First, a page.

Child marriage prevalent

A recently-passed Virginia law has banned child marriage in the state. This new legislation has shed light on a neglected aspect of U.S. life. Child marriage usually occurs between a female child and a male adult, but the definition does not exclude a male child wedded to a female adult. Prior to the enactment of the law, young girls aged 13 years and younger needed parental consent and a judge’s approval to marry.  Since 2004, according to the state’s marriage bureau, thousands of teenagers have gotten married, 200 of which were reported to be younger than 15.

Now, however, the minimum age requirement to get married in the state of Virginia is 16. In the United States, marriage laws vary by state, with more than 20 states allowing marriage under the age of 16 with parental consent.

New Yorkers may be surprised to learn that between 2000 and 2010, 3,853 children were married—many between 16 and 17 with parental consent and some as young as 14 with judicial approval to avoid charges of statutory rape.

Child marriage in today’s United States by nature transgresses social acceptability and overspills boundaries. The truth is child marriage exists. But now, citizens can rely on religious, cultural and bureaucratic forces to uphold the new law. Little has changed on the matter since Hollywood produced an educational film entitled “Child Bride,” in 1943 to highlight the issue. The movie is based on the marriage of a 9-year-old girl to a 22-year-old man in Tennessee in 1938 that made national headlines, yet raised the hackles of religious authorities for indecency.

Child marriage raises important social questions. Consequences include poverty, poor education, domestic beatings, neglect, health problems, divorce and diminishment of women’s rights. In all, it promises, for the most part, a difficult life, as well as a burden on the parents.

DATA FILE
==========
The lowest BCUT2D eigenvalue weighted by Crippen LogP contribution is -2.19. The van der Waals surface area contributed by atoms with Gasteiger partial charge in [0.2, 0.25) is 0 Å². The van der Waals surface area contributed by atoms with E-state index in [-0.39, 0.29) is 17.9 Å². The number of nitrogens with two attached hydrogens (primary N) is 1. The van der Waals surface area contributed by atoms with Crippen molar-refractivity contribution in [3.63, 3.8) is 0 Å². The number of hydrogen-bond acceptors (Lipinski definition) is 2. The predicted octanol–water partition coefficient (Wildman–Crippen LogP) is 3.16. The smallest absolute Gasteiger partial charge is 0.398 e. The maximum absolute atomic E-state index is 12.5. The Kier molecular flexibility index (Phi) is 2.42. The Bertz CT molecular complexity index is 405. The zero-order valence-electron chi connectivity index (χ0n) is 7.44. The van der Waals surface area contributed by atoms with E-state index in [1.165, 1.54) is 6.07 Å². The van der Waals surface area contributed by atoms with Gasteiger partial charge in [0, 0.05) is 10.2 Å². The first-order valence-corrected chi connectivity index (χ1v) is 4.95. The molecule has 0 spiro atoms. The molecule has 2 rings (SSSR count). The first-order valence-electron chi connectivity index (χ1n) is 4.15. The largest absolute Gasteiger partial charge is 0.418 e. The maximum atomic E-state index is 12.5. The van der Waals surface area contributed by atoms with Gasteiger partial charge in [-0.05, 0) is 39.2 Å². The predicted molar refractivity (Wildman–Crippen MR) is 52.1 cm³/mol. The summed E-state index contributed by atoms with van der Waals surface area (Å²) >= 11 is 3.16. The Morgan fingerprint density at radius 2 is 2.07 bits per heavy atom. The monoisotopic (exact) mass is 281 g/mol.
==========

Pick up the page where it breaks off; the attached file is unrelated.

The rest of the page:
It is obvious that strong notions of romantic love, unprotected sex, the spread of sexually transmitted diseases and teen pregnancy speak poorly of the general sex education provided in schools and at home. And today with immigration from Africa, Asia and Latin America, the question of child marriages assumes wider dimensions. It raises issues of prearranged child marriage, dowries and religious practices.

Centuries-old practices can and frequently do resist the norms of U.S. society, so their adaption to our laws may be difficult. Resistance is seen as a way of preserving long-standing traditions founded on religious conceptions. The current campaign for the presidency highlights the extent to which such matters can have dire consequences on newer Americans. Dire consequences will prevail unless religious and community leaders come upfront to reconcile or modify older practices according to the ways of U.S. life, in order to put in practice adaption to a newer social environment.

Whatever it is, child marriage in any form will continue. Such is a sad but true statement to make unless religious and civil authorities carry out necessary sex education and reintroduce the notion of civil pride and citizenship and devotion to the commonwealth.